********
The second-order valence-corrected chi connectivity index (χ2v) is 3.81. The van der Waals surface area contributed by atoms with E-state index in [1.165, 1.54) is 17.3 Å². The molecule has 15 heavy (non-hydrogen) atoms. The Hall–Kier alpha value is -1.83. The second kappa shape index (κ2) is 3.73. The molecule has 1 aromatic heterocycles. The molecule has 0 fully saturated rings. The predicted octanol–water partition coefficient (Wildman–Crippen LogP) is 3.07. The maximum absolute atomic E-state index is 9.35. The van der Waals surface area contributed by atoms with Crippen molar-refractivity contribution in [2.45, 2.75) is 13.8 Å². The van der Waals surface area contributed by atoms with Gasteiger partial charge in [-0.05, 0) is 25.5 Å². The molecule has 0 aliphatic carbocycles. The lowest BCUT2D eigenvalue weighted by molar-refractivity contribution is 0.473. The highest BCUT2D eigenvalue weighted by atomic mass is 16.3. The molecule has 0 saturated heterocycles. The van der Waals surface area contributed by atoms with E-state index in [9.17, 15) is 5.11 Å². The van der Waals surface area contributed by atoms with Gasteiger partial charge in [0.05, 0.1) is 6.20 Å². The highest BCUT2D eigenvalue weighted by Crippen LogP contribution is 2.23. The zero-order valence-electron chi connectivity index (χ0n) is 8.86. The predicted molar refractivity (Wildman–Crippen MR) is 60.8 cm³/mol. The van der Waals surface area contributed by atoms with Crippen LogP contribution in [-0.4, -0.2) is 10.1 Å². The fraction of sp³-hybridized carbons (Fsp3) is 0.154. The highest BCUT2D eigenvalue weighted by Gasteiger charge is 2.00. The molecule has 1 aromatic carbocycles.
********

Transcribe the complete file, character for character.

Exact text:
The second-order valence-corrected chi connectivity index (χ2v) is 3.81. The van der Waals surface area contributed by atoms with E-state index in [1.165, 1.54) is 17.3 Å². The molecule has 15 heavy (non-hydrogen) atoms. The Hall–Kier alpha value is -1.83. The second kappa shape index (κ2) is 3.73. The molecule has 1 aromatic heterocycles. The molecule has 0 fully saturated rings. The predicted octanol–water partition coefficient (Wildman–Crippen LogP) is 3.07. The maximum absolute atomic E-state index is 9.35. The van der Waals surface area contributed by atoms with Crippen molar-refractivity contribution in [2.45, 2.75) is 13.8 Å². The van der Waals surface area contributed by atoms with Gasteiger partial charge in [-0.05, 0) is 25.5 Å². The molecule has 0 aliphatic carbocycles. The lowest BCUT2D eigenvalue weighted by molar-refractivity contribution is 0.473. The highest BCUT2D eigenvalue weighted by atomic mass is 16.3. The molecule has 0 saturated heterocycles. The van der Waals surface area contributed by atoms with E-state index in [9.17, 15) is 5.11 Å². The van der Waals surface area contributed by atoms with Gasteiger partial charge in [0.05, 0.1) is 6.20 Å². The highest BCUT2D eigenvalue weighted by Crippen LogP contribution is 2.23. The zero-order valence-electron chi connectivity index (χ0n) is 8.86. The predicted molar refractivity (Wildman–Crippen MR) is 60.8 cm³/mol. The van der Waals surface area contributed by atoms with Crippen LogP contribution in [-0.4, -0.2) is 10.1 Å². The fraction of sp³-hybridized carbons (Fsp3) is 0.154. The highest BCUT2D eigenvalue weighted by Gasteiger charge is 2.00. The molecule has 1 aromatic carbocycles.